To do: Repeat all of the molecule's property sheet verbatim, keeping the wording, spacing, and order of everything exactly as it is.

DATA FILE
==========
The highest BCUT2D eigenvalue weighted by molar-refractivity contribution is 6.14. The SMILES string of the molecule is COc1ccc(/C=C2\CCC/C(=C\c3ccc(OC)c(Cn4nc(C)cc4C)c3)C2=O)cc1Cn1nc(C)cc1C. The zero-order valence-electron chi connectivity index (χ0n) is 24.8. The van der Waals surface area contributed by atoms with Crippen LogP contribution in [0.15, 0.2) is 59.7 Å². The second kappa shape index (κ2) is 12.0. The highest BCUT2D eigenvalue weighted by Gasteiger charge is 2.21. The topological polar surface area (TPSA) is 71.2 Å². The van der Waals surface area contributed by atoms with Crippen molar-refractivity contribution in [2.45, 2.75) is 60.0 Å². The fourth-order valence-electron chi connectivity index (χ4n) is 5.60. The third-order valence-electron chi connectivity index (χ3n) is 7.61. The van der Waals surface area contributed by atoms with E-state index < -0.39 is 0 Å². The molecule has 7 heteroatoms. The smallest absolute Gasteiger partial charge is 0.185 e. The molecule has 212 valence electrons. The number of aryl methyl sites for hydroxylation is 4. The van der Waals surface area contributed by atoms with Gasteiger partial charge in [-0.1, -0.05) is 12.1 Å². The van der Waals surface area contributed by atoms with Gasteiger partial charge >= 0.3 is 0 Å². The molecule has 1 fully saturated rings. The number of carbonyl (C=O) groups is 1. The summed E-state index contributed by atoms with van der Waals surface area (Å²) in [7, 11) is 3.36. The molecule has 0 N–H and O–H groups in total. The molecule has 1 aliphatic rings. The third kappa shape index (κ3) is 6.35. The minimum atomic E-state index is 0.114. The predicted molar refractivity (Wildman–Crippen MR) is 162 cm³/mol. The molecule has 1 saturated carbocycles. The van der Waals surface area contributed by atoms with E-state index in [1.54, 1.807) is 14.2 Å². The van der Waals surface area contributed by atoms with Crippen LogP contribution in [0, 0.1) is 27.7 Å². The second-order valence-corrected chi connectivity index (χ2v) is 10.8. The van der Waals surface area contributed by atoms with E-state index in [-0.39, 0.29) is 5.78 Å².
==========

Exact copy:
The highest BCUT2D eigenvalue weighted by molar-refractivity contribution is 6.14. The SMILES string of the molecule is COc1ccc(/C=C2\CCC/C(=C\c3ccc(OC)c(Cn4nc(C)cc4C)c3)C2=O)cc1Cn1nc(C)cc1C. The zero-order valence-electron chi connectivity index (χ0n) is 24.8. The van der Waals surface area contributed by atoms with Crippen LogP contribution in [0.15, 0.2) is 59.7 Å². The second kappa shape index (κ2) is 12.0. The highest BCUT2D eigenvalue weighted by Gasteiger charge is 2.21. The topological polar surface area (TPSA) is 71.2 Å². The van der Waals surface area contributed by atoms with Crippen molar-refractivity contribution in [2.45, 2.75) is 60.0 Å². The fourth-order valence-electron chi connectivity index (χ4n) is 5.60. The third-order valence-electron chi connectivity index (χ3n) is 7.61. The van der Waals surface area contributed by atoms with E-state index < -0.39 is 0 Å². The molecule has 7 heteroatoms. The smallest absolute Gasteiger partial charge is 0.185 e. The molecule has 212 valence electrons. The number of aryl methyl sites for hydroxylation is 4. The van der Waals surface area contributed by atoms with Gasteiger partial charge in [-0.1, -0.05) is 12.1 Å². The van der Waals surface area contributed by atoms with Gasteiger partial charge >= 0.3 is 0 Å². The molecule has 1 fully saturated rings. The number of carbonyl (C=O) groups is 1. The summed E-state index contributed by atoms with van der Waals surface area (Å²) in [7, 11) is 3.36. The molecule has 0 N–H and O–H groups in total. The molecule has 1 aliphatic rings. The third kappa shape index (κ3) is 6.35. The minimum atomic E-state index is 0.114. The predicted molar refractivity (Wildman–Crippen MR) is 162 cm³/mol. The molecule has 1 saturated carbocycles. The van der Waals surface area contributed by atoms with E-state index in [1.54, 1.807) is 14.2 Å². The van der Waals surface area contributed by atoms with Crippen LogP contribution in [0, 0.1) is 27.7 Å². The second-order valence-corrected chi connectivity index (χ2v) is 10.8. The van der Waals surface area contributed by atoms with E-state index in [-0.39, 0.29) is 5.78 Å².